Germany's Balanced Development: The Real Wealth of a Nation

By Kaevan Gazdar | Go to book overview

Introduction

Wealth is a fundamental concept in economics--indeed, perhaps the conceptual starting point for the discipline. Despite its centrality, however, the concept of wealth has never been a matter of general consensus.

-- Robert L. Heilbroner "Wealth," in Palgrave Dictionary of Economics

Early definitions of wealth equate it with welfare and well-being. Later, wealth was held to comprise the stock of economic goods held by an individual or a state. The wealth of nations was first measured in gold and silver, then to an increasing extent in terms of land and labor.

Adam Smith pathbreaking Inquiry into the Nature and Causes of the Wealth of Nations emphasized the centrality of productive labor. Smith's greatest achievement was his discovery of the division of labor's revolutionary impact on productivity: according to him, the wealth of nations ultimately depended on their productivity.

Most contemporary economists continue to emphasize productivity. Paul Krugman echoes the views of many of his colleagues with the assertion:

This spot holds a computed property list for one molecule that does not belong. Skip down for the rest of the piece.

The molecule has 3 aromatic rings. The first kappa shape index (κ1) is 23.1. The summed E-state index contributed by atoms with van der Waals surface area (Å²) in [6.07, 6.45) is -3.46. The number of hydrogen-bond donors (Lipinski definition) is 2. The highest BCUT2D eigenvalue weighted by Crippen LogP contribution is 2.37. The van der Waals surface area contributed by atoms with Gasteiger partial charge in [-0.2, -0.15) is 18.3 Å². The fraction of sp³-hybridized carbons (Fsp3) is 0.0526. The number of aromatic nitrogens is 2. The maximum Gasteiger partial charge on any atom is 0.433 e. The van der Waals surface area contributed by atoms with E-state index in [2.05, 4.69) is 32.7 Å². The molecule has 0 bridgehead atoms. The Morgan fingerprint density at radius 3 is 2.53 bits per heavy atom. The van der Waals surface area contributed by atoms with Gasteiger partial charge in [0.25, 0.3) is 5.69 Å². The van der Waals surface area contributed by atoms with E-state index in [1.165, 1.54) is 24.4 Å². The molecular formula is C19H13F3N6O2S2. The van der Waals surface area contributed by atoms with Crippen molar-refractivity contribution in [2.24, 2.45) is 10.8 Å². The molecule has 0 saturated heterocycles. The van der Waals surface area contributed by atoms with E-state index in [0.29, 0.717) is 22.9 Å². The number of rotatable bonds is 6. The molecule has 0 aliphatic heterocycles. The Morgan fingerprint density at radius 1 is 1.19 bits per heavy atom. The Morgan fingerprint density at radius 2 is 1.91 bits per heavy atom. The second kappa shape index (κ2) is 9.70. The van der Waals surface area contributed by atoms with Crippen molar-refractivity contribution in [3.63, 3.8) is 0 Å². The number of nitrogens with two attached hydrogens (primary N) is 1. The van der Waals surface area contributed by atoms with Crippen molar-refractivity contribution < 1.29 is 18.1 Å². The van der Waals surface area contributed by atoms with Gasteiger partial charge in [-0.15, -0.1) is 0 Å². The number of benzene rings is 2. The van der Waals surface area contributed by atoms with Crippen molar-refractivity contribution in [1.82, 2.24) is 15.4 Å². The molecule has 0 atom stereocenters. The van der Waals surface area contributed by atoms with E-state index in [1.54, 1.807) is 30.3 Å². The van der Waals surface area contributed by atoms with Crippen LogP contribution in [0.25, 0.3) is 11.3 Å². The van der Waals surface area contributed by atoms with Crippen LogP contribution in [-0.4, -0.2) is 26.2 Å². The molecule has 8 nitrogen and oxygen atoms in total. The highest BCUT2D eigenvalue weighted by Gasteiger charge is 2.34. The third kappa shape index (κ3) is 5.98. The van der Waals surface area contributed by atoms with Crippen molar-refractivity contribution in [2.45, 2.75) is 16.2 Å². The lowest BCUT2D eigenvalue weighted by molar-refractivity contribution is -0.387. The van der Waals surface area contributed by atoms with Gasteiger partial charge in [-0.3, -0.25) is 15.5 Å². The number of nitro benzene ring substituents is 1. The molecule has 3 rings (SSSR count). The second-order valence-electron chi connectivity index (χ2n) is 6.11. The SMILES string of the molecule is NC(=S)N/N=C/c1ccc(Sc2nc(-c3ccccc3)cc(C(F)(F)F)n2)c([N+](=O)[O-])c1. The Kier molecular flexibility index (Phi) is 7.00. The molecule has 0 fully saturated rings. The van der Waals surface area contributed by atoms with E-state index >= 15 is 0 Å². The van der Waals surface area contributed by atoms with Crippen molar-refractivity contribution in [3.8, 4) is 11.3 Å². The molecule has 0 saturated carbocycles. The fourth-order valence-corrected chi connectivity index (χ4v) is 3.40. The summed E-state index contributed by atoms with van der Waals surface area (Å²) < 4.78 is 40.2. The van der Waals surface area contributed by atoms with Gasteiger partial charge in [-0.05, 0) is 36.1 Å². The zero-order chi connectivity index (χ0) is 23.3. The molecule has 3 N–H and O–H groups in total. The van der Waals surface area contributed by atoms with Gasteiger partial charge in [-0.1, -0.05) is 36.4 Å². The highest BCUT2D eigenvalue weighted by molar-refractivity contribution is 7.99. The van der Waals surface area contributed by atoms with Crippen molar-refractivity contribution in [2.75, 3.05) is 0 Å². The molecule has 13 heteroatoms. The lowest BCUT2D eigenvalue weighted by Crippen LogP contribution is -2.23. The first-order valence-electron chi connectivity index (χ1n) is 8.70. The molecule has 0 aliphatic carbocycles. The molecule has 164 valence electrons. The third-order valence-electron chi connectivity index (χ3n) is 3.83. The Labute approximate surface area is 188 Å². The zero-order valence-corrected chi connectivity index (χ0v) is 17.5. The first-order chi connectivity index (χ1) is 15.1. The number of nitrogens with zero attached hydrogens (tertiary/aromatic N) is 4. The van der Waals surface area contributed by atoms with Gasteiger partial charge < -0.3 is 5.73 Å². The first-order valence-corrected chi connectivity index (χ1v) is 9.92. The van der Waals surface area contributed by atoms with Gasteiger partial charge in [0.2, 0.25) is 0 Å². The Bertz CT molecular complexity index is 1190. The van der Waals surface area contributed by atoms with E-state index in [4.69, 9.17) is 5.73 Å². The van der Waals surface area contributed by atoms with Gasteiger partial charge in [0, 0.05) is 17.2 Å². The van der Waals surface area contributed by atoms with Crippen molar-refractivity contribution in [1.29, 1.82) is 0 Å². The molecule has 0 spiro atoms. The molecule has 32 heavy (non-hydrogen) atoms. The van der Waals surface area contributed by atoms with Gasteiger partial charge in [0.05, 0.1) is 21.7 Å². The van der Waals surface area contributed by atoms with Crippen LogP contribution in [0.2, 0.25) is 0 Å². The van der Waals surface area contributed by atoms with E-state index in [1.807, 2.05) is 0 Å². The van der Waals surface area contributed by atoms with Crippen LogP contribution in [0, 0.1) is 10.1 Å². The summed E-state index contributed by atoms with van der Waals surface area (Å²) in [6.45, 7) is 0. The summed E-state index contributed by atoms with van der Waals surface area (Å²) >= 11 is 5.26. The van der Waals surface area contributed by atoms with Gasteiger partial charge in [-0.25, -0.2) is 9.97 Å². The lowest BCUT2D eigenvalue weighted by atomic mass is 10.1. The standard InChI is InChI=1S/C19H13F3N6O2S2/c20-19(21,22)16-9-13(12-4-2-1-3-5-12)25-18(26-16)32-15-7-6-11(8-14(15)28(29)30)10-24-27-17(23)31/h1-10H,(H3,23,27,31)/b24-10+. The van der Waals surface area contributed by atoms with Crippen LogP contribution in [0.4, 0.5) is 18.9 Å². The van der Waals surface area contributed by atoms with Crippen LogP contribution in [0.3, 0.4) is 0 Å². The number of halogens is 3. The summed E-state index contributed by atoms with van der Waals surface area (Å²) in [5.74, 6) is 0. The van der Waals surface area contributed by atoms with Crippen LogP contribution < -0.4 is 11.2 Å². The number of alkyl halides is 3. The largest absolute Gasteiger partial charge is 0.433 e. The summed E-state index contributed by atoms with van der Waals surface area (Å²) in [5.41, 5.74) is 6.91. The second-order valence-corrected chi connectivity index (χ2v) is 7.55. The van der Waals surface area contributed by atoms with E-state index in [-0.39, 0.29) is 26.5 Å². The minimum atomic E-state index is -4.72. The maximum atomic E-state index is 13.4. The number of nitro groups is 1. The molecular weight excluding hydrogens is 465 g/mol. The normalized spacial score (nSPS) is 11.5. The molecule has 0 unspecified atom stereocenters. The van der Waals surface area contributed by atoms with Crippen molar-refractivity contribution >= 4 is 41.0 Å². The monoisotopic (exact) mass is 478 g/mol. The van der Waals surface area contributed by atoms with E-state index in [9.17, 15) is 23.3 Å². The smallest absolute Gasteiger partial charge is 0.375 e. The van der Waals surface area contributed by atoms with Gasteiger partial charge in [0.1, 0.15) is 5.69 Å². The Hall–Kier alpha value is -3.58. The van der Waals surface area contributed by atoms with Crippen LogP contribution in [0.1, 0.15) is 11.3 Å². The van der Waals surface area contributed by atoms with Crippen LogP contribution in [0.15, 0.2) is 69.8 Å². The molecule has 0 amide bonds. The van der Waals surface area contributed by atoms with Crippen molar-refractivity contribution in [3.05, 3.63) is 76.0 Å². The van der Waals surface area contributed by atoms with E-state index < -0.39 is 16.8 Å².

"Productivity isn't everything, but in the long run, it is almost everything."1

Statistics apparently confirm the accuracy of this contention: the United States of America, the world's largest economy, also leads in productivity. Data published by the McKinsey Global Institute and OECD between 1990 and 1995 illustrate this lead:

-1-

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Germany's Balanced Development: The Real Wealth of a Nation
Table of contents

Table of contents

  • Title Page iii
  • Contents vii
  • Figures ix
  • Introduction 1
  • Notes 19
  • Chapter 1- The Mittelstand: Microcosm Of The Germany Economy 23
  • Notes 44
  • Chapter 2- Order and the Business Mentality 47
  • Notes 73
  • Chapter 3- Commitment and the Business Environment 77
  • Notes 104
  • Chapter 4- The Socioeconomic Foundations of Wealth 107
  • Notes 136
  • Chapter 5- The Cultural Roots of Order And Commitment 141
  • Notes 164
  • Chapter 6- The Psychological Roots Of Order and Commitment 167
  • Notes 184
  • Chapter 7- Past Miracles, Present Continuity, Future Consensus 187
  • Notes 218
  • Selected Bibliography 223
  • Index 227
  • About the Author 230
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